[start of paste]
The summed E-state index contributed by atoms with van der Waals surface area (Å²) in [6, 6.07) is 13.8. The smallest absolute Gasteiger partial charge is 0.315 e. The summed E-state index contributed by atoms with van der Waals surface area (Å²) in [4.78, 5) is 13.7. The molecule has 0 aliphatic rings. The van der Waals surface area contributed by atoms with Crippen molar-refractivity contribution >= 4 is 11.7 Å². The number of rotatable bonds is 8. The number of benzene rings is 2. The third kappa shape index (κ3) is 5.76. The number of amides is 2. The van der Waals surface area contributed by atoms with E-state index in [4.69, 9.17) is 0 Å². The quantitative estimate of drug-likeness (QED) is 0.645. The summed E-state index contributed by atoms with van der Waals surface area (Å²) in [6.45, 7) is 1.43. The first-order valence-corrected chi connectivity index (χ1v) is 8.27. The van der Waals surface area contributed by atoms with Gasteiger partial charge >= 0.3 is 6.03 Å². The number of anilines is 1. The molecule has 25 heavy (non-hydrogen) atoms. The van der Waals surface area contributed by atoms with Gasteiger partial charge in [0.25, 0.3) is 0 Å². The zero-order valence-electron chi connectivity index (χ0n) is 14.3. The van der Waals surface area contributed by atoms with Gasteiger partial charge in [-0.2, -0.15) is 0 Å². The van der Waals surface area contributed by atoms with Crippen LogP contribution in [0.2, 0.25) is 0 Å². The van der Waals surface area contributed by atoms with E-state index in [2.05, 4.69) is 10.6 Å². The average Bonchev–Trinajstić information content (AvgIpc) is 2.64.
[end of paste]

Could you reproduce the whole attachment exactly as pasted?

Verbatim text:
The summed E-state index contributed by atoms with van der Waals surface area (Å²) in [6, 6.07) is 13.8. The smallest absolute Gasteiger partial charge is 0.315 e. The summed E-state index contributed by atoms with van der Waals surface area (Å²) in [4.78, 5) is 13.7. The molecule has 0 aliphatic rings. The van der Waals surface area contributed by atoms with Crippen molar-refractivity contribution >= 4 is 11.7 Å². The number of rotatable bonds is 8. The number of benzene rings is 2. The third kappa shape index (κ3) is 5.76. The number of amides is 2. The van der Waals surface area contributed by atoms with E-state index in [4.69, 9.17) is 0 Å². The quantitative estimate of drug-likeness (QED) is 0.645. The summed E-state index contributed by atoms with van der Waals surface area (Å²) in [6.45, 7) is 1.43. The first-order valence-corrected chi connectivity index (χ1v) is 8.27. The van der Waals surface area contributed by atoms with Gasteiger partial charge >= 0.3 is 6.03 Å². The number of anilines is 1. The molecule has 25 heavy (non-hydrogen) atoms. The van der Waals surface area contributed by atoms with Gasteiger partial charge in [0.25, 0.3) is 0 Å². The zero-order valence-electron chi connectivity index (χ0n) is 14.3. The van der Waals surface area contributed by atoms with Gasteiger partial charge in [-0.2, -0.15) is 0 Å². The van der Waals surface area contributed by atoms with Crippen LogP contribution in [0.2, 0.25) is 0 Å². The van der Waals surface area contributed by atoms with E-state index in [2.05, 4.69) is 10.6 Å². The average Bonchev–Trinajstić information content (AvgIpc) is 2.64.